Make sure anything that might still feed into the cistern is disabled. See any old downspouts going into clay tile or pipe type things? Not sure why or where the water went? Bet you $2 it was trying to go into that old cistern.

cleveman 02-02-2012 11:21 AM

Where was John Smith when he had his visions and wrote them on his tablets? I would check into Mormon history a bit and search that hole. You may have found the resting place of those tablets.

simileigh 02-02-2012 12:01 PM

The Hole in My Yard.....
 
Thanks to all who have responded so far!

If this thing is a cistern, there is now no visible evidence near the gutter areas of such. All gutters are just the free flowing drip, drip onto the topsoil things. (I should have taken a pic of those).

With the dawn of a beautiful new day, the hole looks to be only maybe 3-4 feet wide and deep. I probably exaggerated the diameter of the pipe in there as well.

I am having the darndest time trying to upload pics to this forum. Apparently they are too big. Not sure how to shrink them to the 100 kb max. I tried creating a Picasa album and uploading from that url. No luck. So I'm attaching a link to that album here, and I'm hoping this works.

https://picasaweb.google.com/mercy24...eat=directlink

The pic with a yardstick: this capped pipe thing was in the wall right behind that oil tank that was taken out yesterday. On the same side of house as the hole in the ground.

Thanks again for all responses so far!

Location: Rochester, NY (Irondequoit)

no1hustler 02-02-2012 01:47 PM

Link doesn't work for me.

simileigh 02-02-2012 01:53 PM

Quote:

Originally Posted by no1hustler (Post 842319)
Link doesn't work for me.

I'd like to hear if that link doesn't work for others.... it works when I click on it.

AllanJ 02-02-2012 02:06 PM

Can you tell what the sides of the hole are made of? Just dirt, or some man made material?

It could be a dry well.

Gymschu 02-02-2012 02:36 PM

Yeah, it doesn't look like a typical cistern to me. Alan may be on to something.......a drywell. In any event, once you really figure it out, you will have to fill it in. Sorry about suggesting topsoil to fill it in........it will indeed settle. On the plus side, it appears to be far enough away from the foundation to not cause any problems with that.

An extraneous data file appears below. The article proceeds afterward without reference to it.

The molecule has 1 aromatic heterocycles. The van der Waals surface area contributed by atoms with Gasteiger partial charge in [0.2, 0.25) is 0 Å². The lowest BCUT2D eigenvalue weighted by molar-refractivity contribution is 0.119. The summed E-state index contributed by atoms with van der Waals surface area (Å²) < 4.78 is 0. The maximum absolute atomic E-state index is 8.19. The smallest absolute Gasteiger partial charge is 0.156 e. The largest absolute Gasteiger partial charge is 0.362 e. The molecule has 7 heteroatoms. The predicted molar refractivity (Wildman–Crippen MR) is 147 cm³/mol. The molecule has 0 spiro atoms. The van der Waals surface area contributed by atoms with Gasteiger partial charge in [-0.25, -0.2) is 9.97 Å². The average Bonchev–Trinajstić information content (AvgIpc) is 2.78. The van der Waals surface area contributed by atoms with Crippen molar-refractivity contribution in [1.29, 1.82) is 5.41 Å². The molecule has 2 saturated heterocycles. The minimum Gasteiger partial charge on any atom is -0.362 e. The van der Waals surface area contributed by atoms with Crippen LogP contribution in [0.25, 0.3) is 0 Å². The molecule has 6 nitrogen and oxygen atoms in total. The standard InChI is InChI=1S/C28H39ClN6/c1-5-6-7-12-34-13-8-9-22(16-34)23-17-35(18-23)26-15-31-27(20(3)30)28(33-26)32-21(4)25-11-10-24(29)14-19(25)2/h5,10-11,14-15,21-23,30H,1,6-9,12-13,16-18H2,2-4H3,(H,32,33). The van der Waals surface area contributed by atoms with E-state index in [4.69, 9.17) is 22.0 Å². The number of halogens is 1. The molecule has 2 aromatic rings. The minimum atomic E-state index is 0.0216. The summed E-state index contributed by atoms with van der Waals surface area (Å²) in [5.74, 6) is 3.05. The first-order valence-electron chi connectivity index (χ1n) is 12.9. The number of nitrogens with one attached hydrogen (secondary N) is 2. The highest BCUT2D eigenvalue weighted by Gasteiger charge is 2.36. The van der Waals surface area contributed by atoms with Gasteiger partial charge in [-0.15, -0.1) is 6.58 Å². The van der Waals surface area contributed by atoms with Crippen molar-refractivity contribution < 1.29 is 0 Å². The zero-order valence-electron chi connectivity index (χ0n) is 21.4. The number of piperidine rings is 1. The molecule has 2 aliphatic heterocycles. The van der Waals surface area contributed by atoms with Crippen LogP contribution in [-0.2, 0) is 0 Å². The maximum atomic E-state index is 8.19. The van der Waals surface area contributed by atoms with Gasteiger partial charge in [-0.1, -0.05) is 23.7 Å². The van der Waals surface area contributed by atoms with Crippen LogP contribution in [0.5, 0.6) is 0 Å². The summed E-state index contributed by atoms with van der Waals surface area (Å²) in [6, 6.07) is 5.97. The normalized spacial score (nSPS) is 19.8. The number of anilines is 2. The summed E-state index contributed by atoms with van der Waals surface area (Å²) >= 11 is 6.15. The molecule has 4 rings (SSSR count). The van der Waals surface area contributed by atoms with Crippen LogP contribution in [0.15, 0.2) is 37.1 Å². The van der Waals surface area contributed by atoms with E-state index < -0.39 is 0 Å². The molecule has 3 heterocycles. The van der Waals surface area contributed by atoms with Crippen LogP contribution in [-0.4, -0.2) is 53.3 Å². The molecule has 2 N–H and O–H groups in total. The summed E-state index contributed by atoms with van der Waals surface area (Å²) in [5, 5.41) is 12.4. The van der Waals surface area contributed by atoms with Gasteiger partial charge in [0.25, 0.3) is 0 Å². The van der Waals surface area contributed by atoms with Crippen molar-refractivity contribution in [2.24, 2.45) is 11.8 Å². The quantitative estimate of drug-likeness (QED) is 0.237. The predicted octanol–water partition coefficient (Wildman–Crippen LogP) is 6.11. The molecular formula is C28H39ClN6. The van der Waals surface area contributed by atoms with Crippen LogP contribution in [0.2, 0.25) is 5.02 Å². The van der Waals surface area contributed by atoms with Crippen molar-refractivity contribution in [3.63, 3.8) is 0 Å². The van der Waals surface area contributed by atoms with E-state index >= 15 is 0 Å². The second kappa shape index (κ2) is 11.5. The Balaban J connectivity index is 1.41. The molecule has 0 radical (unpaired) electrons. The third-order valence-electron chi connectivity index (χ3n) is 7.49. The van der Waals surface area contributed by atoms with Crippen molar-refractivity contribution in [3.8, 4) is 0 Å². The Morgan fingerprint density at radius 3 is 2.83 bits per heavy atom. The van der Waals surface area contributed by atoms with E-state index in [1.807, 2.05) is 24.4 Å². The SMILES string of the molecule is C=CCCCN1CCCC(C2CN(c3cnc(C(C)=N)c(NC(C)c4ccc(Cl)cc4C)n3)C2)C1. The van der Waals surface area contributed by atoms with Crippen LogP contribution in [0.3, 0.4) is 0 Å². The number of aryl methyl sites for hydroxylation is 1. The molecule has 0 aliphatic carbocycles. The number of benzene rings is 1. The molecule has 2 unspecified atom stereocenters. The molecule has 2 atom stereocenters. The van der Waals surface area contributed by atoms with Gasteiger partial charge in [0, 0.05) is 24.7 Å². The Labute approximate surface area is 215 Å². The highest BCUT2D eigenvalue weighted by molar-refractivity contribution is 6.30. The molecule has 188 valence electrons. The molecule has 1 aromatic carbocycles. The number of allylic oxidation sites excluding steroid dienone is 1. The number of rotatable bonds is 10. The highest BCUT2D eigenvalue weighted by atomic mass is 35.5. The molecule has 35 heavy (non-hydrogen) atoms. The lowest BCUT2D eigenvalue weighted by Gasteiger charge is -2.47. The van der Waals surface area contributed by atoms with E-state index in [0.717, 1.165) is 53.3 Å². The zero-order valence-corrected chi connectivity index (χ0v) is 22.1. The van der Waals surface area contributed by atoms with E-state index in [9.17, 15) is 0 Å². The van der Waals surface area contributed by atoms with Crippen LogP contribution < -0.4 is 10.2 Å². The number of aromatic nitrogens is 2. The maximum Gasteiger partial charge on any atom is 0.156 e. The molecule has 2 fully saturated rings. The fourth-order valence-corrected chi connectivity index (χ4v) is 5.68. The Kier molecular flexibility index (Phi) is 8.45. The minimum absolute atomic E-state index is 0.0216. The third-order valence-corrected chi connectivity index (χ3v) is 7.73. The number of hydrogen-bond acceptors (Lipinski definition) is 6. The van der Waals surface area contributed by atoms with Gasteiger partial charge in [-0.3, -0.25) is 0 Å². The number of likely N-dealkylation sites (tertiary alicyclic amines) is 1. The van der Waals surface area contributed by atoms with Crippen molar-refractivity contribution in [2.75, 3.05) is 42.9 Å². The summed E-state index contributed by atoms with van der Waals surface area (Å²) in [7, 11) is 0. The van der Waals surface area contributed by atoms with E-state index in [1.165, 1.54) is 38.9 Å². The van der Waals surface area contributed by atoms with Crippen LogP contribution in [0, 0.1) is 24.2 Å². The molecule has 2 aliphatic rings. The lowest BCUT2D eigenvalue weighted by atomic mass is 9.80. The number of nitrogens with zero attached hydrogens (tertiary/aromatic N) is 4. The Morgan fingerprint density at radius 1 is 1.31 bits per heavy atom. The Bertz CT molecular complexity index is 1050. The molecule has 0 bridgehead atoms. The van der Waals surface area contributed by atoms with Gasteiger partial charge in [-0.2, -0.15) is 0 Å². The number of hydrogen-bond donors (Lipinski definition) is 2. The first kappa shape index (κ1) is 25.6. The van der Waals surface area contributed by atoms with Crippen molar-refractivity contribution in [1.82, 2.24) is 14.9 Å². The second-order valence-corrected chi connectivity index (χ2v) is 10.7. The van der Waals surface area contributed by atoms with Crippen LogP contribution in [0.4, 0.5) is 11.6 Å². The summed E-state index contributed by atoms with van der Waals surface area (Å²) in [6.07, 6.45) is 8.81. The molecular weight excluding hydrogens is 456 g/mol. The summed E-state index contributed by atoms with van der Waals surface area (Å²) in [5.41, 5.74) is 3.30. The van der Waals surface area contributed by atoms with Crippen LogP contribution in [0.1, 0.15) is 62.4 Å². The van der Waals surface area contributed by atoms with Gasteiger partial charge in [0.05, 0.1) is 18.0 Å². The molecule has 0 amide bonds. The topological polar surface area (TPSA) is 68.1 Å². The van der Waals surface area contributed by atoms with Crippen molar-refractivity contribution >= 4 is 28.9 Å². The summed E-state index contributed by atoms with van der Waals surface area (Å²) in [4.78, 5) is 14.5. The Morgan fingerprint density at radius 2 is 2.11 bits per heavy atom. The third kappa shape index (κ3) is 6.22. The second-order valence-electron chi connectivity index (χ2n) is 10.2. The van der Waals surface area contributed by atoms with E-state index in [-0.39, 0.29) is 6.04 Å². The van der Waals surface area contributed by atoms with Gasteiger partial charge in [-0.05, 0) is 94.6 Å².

elessar007 02-02-2012 02:40 PM

First guess would be cistern for storing water. However, the sides of the hole look awfully orange as from rust possibly indicating that a tank maybe there or was once there. This goes against what I have come across and heard from others about rainwater cisterns that date back to the 30s and 40s. They were usually brick and sanded mortar from what I recall. One thing that just occurred to me was why this may have just appeared. Perhaps the removal of the old oil tank enabled water that was in the hole to drain out and take the place of the old oil tank so quickly that it caused the surrounding soil, including the couple inches of topsoil and the grass, to destabilize much quicker than any previous loss of water like a prolonged drought. Not saying it is a good theory, just something that popped into my mind as I wrote the first part of my response.

simileigh 02-02-2012 05:51 PM

Quote:

Originally Posted by AllanJ (Post 842336)
Can you tell what the sides of the hole are made of? Just dirt, or some man made material?

It could be a dry well.

Sides seem to be made of dirt....


All times are GMT -5. The time now is 02:33 AM.


Copyright 2003-2014 Escalate Media LP. All Rights Reserved